3. There will be a prompt every week. I will post the prompt here on my blog on Friday, along with a reminder for you to join in. The prompt will be one random thing, but it will not be a subject. For instance, I will not say “Write about dogs”; the prompt will be more like, “Make your first sentence a question,” “Begin with the word ‘The’,” or simply a single word to get your started.

4. Ping back! It’s important, so that I and other people can come and read your post! For example, in your post you can write “This post is part of SoCS:” and then copy and paste the URL found in your address bar at the top of this post into yours.  Your link will show up in my comments for everyone to see. The most recent pingbacks will be found at the top. NOTE: Pingbacks only work from WordPress sites. If you’re self-hosted or are participating from another host, such as Blogger, please leave a link to your post in the comments below.

5. Read at least one other person’s blog who has linked back their post. Even better, read everyone’s! If you’re the first person to link back, you can check back later, or go to the previous week, by following my category, “Stream of Consciousness Saturday,” which you’ll find right below the “Like” button on my post.

6. Copy and paste the rules (if you’d like to) in your post. The more people who join in, the more new bloggers you’ll meet and the bigger your community will get!

7. As a suggestion, tag your post “SoCS” and/or “#SoCS” for more exposure and more views.

8. Have fun!


Tree-Hugger’s Confession

tree roots closer

First, the confession, inspired by Natalie Scarberry’s enchanting post on trees.

The fact that I am a tree-hugger, is not the confession. That’s something I’m proud of. The dilemma is what to do about the trees growing too close to the house. I waited several months for a hard freeze, hoping that maybe the trees would be sleeping and dormant, before removing several young trees growing right next to my father’s house. My husband couldn’t do it for me, because he was recovering from hernia surgery. My father is 84, and I wouldn’t want him to do it with his health challenges. We borrowed a tree-puller, an amazingly powerful, yet simple tool. Still some of the oak roots were deep and required considerable digging, clipping, and pulling.

It was dark by the time I finished the job. Even though the temperature had dipped below 40 degrees, I’d worked up  quite a sweat. Yet, the job was harder for me emotionally than it was physically, because I love trees. It was like those jobs I learned to set my jaw at back when I was single and had to do the hard things myself- or thought I did anyway.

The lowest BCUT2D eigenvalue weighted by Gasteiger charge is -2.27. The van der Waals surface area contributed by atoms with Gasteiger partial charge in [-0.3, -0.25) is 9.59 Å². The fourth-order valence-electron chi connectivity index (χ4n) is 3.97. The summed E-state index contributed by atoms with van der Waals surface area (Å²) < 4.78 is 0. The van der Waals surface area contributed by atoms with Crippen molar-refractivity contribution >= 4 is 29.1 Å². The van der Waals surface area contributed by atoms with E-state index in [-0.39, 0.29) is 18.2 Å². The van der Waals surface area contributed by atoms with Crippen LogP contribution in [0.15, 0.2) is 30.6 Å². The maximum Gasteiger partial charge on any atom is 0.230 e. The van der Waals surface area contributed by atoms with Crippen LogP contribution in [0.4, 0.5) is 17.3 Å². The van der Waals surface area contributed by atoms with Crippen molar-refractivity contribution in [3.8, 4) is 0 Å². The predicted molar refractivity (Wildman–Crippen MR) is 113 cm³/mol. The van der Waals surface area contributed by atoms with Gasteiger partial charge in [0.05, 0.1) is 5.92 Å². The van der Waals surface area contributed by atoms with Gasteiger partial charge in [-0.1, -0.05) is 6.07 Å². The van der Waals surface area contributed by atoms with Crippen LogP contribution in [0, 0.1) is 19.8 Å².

I chopped up most of the saplings and seedlings, hoping they wouldn’t suffer so long that way. I decided to save the smallest sapling, a four foot pine, and two seedlings by wrapping them in a plastic bag and driving them home. They are doing okay in my kitchen, in a bucket of potting soil, until I plant them in my backyard – maybe Saturday if the weather feels right.

Along with the sapling, I’m collecting homeless poinsettias.

My church always has a lot of poinsettias leftover from Christmas Eve. Even after people have taken home the plants they want, there are usually 10 to 20 left unclaimed.

I worry that many poinsettias just get thrown in the trash after Christmas. The very least we can do is compost them. I’d heard poinsettias were poisonous, but have learned they’re not as toxic as I thought, according to this Mayo Clinic article.

Of the 15 or so poinsettias left behind at church, I brought the four worst looking plants home to compost, unless I can hold out until warm weather and plant them in the back yard. At least that way they have a chance. I left several other poinsettias (the ones with leaves still attached) at church with the plan to plant some in the church yard when winter is done.

Normally, outdoor poinsettias do not survive the winter here in the Carolinas, but anything is possible. One spring, I noticed something bright red along the fence in my backyard. I had no idea what it could be. When I got closer, I realized it was a poinsettia I had planted the previous spring and forgotten about. That winter must have been a mild one, or the poinsettia was a tough one.

Maybe I’ll pot one or two poinsettias and keep them inside, like the three year old below. I’d heard that if you keep an older poinsettia in the dark for about a month it will turn red. I put the one in the photo in our church utility closet for about two weeks in November. When I brought it out, tiny new leaves were light red. All the new growth since then has been a pinkish-red. Like magic!


This three year old poinsettia bloomed red leaves when it came out of the closet.

I wonder if we will be able to use any of last year’s poinsettias for Christmas Eve of 2016!